Evolving Wi-Fi standards will converge with growing demand for devices that can receive wireless signals from multiple sites and lead to 18 billion Wi-Fi chipset shipments during the next five years, according to ABI Research.
The company based its determination on the fact that 2.6 billion chipsets will ship in 2014 and that "Wi-Fi is currently the most ubiquitous wireless connectivity technology for Internet access."
The demand for Wi-Fi is only expected to grow as the cable industry leads a drive to use Wi-Fi as a complement to existing mobile wireless services and, some believe, as their own mobile wireless foundation.
"There will be a roughly even split in 2019 for Wi-Fi chipsets of different integration levels," research director Philip Solis said in an ABI press release. "Standalone, or discrete, Wi-Fi chipset--increasingly targeting the Internet of Things--will be the largest group followed by integrated platforms with Wi-Fi targeting mobile devices, followed by Wi-Fi chipsets."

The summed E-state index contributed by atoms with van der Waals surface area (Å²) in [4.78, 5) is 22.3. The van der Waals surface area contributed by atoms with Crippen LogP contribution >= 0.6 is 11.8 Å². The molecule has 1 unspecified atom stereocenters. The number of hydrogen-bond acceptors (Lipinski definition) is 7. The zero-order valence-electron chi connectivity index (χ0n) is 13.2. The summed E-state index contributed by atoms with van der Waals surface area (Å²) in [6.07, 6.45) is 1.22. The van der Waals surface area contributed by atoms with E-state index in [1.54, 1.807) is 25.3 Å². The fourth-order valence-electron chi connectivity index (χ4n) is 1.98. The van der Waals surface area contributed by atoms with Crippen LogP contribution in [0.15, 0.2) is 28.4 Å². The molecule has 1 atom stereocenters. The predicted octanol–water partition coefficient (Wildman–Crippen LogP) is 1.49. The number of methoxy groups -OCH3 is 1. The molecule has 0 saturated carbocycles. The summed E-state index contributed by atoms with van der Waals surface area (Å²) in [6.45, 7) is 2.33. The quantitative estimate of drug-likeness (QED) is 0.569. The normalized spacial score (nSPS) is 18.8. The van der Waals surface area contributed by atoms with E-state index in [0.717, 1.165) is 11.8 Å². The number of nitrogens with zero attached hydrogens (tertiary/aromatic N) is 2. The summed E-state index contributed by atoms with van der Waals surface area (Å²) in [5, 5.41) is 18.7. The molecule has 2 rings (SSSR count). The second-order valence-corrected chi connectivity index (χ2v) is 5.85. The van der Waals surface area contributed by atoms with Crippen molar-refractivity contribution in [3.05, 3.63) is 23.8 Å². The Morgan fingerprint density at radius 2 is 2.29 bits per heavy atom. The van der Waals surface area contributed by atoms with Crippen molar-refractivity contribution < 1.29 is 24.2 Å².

Another factor driving the growth is the evolution of Wi-Fi standards.
"Even as the industry starts to move this year from 802.11ax Wave 1 to Wave 2 chipsets that can support larger channels and MU-MIMO, Wi-Fi's evolution will not stop there," Solis added, noting that "the proliferation of Wi-Fi in the home will be supported by the technology's continued evolution."
Overall, the research said, Wi-Fi Direct-enabled products will lead the way in moving more Wi-Fi into the consumer space. These devices will include "ultraportable" PCs media tablets and traditional laptops.
The big Wi-Fi winner, though, "will be smartphones," the researchers concluded.
- see this press release
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